“Our district and our country face a multitude of challenges. We are ready to face those challenges head on and believe our campaign reflected this district’s grit, grind, and hustle every single day,” Menendez said in a statement. “It is time to fight for the values that this district and this country were built upon.”

In the 7th District, former state lawmaker Thomas Kean Jr. won the Republican primary to run against incumbent Rep. Tom Malinowski. Malinowski’s district became more Republican in redistricting, so it is a likely pickup for the GOP.


Two of Mississippi’s Republican incumbents came into the primary at risk of losing. Reps. Steven Palazzo and Michael Guest both appear to be headed toward runoffs on June 28, since no one received a majority of votes in their races.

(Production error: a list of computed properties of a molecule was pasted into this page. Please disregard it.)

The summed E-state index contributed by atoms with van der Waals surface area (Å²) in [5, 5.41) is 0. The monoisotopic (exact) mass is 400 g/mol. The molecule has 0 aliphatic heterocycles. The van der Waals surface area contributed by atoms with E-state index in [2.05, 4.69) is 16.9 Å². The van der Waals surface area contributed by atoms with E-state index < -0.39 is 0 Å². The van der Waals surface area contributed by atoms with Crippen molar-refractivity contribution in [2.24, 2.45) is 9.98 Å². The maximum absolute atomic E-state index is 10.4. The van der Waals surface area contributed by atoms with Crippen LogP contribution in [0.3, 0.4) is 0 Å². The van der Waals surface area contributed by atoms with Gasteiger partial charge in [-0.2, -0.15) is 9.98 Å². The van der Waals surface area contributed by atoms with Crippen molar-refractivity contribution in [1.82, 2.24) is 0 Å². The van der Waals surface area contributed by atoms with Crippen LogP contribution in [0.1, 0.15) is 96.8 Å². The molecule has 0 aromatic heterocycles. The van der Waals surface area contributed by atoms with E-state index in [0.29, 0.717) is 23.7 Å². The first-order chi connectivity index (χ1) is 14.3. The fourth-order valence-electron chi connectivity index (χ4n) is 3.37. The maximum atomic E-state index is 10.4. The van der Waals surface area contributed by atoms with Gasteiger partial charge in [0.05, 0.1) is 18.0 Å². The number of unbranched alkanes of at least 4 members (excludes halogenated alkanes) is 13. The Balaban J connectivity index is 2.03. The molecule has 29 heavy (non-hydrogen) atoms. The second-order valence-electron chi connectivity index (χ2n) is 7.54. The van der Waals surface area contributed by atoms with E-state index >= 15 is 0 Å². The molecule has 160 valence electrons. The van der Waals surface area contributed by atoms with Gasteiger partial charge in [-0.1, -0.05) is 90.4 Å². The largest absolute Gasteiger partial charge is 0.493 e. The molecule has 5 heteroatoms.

Palazzo has recently been facing an ethics investigation; the Office of Congressional Ethics said last year he likely misspent campaign funds and used his office to get favors for his brother, allegations he has denied.

His race in the 4th District will go to a runoff, most likely against Jackson County Sheriff Mike Ezell.

The outcome of Guest’s race in the 3rd District was not yet clear as of this morning, but pilot Michael Cassidy was slightly ahead of Guest in the vote count, and both appeared to be headed for a runoff.

Guest has faced conservative backlash for breaking with most of the GOP and voting last year for a bipartisan commission to investigate the Jan. 6, 2021, attack on the Capitol by Trump supporters. The legislation failed in the Senate.


A number of races in California’s nonpartisan primary system — in which the top two finishers advance to the general election despite party affiliation — had yet to be called as of this morning, with many votes left to be counted.